Between 2006 and 2015, Canada recognised 237 refugee claimants from Israel as either Convention Refugees – individuals who left their homes owing to well-founded fears of persecution based on factors such as religion or political opinion – or persons in need of protection, out of a total of 2,319 new applications, according to the IRB.
The annual acceptance rate for Israeli applicants fluctuated between five and 17 percent in that same period.
Jeffery said an asylum claimant will testify in front of the IRB, which will then examine the credibility of that testimony, any documentation available to back up the claimant’s story, and independent reports on political persecution in his or her home country.
“If they find the person to be credible and accept their testimony, then often that by itself can be sufficient to establish a persecution,” Jeffery said.
Boycott from Within contends that Palestinians are the main target for Israeli government repression, citing a “general assault” on left-wing activism in Israel.
In June, Israel’s Minister of Public Security, Strategic Affairs and Information, Gilad Erdan, said that he aimed to enact legislation to make BDS supporters in Israel pay a price. He later clarified that he was not referring to causing them physical harm.
“The message has to be that it’s not worth being a BDS activist,” Erdan said. “Anybody who works to delegitimise Israel, to bring an end to the Zionist enterprise, they should know that there will be a price.”
In May, the Israeli government refused to issue a travel document to Palestinian human rights activist and BDS cofounder Omar Barghouti, essentially barring him from leaving the country. That travel ban was temporarily lifted in August.
Israel has already passed a law banning calls to boycott the country or its Jewish-only settlements in the occupied Palestinian territories. Israeli Minister of Transport, Intelligence and Atomic Energy Yisrael Katz also recently said that Israel should carry out “targeted civil eliminations” of BDS leaders.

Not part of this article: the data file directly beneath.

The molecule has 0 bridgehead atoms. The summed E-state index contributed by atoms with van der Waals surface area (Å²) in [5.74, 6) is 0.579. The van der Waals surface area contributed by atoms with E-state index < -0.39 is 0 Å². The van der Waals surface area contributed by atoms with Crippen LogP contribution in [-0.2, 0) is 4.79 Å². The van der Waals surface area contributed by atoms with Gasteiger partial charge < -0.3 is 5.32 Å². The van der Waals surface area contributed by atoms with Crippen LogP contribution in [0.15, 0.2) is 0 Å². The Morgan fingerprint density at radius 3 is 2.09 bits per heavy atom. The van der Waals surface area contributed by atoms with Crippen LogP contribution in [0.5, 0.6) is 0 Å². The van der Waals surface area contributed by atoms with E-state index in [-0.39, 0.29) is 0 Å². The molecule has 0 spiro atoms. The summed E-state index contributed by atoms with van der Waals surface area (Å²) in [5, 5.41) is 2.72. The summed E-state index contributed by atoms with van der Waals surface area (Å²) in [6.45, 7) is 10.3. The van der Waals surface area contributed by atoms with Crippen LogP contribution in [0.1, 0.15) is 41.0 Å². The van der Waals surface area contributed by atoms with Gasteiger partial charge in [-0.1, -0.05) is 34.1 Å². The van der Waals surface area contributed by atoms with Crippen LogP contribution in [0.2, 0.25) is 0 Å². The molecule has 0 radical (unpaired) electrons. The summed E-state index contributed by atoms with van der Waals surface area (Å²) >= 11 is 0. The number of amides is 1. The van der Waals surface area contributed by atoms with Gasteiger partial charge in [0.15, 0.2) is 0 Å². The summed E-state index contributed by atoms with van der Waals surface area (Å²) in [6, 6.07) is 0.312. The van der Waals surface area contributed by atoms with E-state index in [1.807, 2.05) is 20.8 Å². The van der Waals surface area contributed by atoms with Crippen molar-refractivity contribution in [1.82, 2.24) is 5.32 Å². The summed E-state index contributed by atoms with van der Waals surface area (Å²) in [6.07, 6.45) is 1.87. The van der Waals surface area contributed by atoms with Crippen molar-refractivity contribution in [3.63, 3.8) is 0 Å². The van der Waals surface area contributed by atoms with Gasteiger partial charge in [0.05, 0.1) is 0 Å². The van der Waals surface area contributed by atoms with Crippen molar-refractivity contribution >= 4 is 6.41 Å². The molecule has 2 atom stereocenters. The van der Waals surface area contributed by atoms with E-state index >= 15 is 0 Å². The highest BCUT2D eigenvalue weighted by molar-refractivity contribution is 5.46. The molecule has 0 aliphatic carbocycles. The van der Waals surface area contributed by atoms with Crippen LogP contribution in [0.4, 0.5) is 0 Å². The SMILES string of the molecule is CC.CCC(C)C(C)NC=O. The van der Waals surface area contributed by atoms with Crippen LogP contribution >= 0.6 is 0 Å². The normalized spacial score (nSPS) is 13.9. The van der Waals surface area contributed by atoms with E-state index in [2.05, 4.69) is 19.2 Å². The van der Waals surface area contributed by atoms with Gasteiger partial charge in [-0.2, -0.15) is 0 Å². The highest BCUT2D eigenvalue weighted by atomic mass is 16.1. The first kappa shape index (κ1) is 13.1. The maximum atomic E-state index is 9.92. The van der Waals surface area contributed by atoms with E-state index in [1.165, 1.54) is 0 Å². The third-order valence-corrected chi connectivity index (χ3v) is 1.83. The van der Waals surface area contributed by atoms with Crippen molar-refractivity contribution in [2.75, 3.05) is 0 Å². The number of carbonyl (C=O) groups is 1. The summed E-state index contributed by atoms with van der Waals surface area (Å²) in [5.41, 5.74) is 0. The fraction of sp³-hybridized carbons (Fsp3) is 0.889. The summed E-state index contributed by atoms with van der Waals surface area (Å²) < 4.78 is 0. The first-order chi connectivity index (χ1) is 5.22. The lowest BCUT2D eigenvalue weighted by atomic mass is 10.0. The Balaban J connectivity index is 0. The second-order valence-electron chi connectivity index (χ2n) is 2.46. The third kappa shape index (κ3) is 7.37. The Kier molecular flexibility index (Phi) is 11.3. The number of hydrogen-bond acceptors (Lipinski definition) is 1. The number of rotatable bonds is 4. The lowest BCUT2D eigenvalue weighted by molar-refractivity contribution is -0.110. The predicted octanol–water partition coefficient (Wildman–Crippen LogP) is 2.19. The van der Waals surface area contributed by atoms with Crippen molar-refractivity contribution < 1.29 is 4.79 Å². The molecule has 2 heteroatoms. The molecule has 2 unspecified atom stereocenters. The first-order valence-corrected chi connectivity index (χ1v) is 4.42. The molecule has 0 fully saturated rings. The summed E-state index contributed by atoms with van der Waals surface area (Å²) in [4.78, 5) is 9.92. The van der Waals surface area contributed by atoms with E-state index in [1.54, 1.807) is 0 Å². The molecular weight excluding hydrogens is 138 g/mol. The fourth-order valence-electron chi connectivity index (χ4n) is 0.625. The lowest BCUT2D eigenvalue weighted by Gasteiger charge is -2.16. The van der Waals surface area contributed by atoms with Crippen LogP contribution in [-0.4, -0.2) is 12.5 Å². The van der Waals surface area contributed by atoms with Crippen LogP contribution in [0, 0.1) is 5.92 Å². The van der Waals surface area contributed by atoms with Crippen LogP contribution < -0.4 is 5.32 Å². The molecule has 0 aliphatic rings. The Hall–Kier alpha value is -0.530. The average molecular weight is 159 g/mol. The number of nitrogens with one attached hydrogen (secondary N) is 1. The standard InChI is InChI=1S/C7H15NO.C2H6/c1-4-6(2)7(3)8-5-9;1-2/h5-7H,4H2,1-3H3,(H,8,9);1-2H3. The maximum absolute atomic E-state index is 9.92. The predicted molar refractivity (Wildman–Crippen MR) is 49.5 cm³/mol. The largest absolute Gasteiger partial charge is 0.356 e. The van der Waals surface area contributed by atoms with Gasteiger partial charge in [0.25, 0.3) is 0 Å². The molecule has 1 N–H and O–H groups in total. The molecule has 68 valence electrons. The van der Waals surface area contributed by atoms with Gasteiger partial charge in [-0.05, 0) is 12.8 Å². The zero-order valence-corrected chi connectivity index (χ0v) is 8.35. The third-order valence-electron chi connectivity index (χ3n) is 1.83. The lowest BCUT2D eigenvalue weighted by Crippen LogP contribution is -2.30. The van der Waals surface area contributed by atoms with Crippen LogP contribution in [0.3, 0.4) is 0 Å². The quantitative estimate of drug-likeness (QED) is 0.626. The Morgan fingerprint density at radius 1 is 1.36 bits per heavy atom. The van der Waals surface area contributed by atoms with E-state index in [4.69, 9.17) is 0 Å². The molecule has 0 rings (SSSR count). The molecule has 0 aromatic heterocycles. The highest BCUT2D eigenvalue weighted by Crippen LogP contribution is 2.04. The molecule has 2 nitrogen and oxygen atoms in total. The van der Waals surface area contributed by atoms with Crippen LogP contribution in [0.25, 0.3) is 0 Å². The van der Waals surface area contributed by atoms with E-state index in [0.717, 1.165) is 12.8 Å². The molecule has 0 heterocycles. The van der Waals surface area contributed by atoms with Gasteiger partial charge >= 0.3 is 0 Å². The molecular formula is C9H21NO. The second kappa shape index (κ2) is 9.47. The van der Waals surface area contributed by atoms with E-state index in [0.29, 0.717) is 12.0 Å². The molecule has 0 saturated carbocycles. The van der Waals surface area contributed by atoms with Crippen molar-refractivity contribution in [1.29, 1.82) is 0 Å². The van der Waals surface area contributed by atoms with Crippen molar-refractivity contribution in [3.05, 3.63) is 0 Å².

Paz told Electronic Intifada that Erdan’s statements were part of what pushed him to leave Israel. “I made the decision after the speech of Gilad Erdan; I concluded that I am not going to have any choice,” Paz said.
Ofer Neiman, an Israeli activist who supports BDS, told Al Jazeera that Palestinians face the most severe punishment for standing up to Israeli human rights abuses – including torture and detention without trial – but Jewish-Israeli dissidents are also increasingly under pressure, facing death threats, assaults and difficulty keeping jobs.
“The rhetoric is becoming more heated,” he said. “We also know for a fact that Israel is investing in political, financial and legal means to counter BDS, especially in North America.”
Neiman said the Israeli government views the BDS movement as a threat to the country’s legitimacy and image abroad.
“Israel has always depended on strong international support to carry out its violations of Palestinian human rights, and BDS is now emerging as a significant threat to this nefarious status quo.”